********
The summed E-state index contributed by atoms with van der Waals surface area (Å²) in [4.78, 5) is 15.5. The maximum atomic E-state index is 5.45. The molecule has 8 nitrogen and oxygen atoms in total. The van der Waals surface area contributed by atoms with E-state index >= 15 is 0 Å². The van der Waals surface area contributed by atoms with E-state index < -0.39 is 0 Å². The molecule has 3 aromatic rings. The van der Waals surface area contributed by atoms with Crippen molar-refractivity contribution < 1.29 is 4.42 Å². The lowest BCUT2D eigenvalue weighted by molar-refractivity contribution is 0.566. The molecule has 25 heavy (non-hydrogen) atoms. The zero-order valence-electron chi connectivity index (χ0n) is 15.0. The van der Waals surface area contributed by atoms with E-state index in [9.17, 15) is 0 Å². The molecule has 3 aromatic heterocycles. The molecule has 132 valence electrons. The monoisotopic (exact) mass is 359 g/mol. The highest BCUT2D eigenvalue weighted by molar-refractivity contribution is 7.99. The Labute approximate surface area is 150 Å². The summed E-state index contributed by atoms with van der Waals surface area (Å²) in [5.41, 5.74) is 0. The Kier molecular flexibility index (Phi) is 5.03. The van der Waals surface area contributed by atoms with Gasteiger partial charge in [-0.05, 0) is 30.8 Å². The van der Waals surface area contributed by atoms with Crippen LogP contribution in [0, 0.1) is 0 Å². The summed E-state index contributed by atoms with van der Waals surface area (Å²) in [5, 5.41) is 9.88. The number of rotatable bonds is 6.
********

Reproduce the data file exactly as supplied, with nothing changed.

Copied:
The summed E-state index contributed by atoms with van der Waals surface area (Å²) in [4.78, 5) is 15.5. The maximum atomic E-state index is 5.45. The molecule has 8 nitrogen and oxygen atoms in total. The van der Waals surface area contributed by atoms with E-state index >= 15 is 0 Å². The van der Waals surface area contributed by atoms with E-state index < -0.39 is 0 Å². The molecule has 3 aromatic rings. The van der Waals surface area contributed by atoms with Crippen molar-refractivity contribution < 1.29 is 4.42 Å². The lowest BCUT2D eigenvalue weighted by molar-refractivity contribution is 0.566. The molecule has 25 heavy (non-hydrogen) atoms. The zero-order valence-electron chi connectivity index (χ0n) is 15.0. The van der Waals surface area contributed by atoms with E-state index in [9.17, 15) is 0 Å². The molecule has 3 aromatic heterocycles. The molecule has 132 valence electrons. The monoisotopic (exact) mass is 359 g/mol. The highest BCUT2D eigenvalue weighted by molar-refractivity contribution is 7.99. The Labute approximate surface area is 150 Å². The summed E-state index contributed by atoms with van der Waals surface area (Å²) in [5.41, 5.74) is 0. The Kier molecular flexibility index (Phi) is 5.03. The van der Waals surface area contributed by atoms with Gasteiger partial charge in [-0.05, 0) is 30.8 Å². The van der Waals surface area contributed by atoms with Crippen LogP contribution in [0, 0.1) is 0 Å². The summed E-state index contributed by atoms with van der Waals surface area (Å²) in [5, 5.41) is 9.88. The number of rotatable bonds is 6.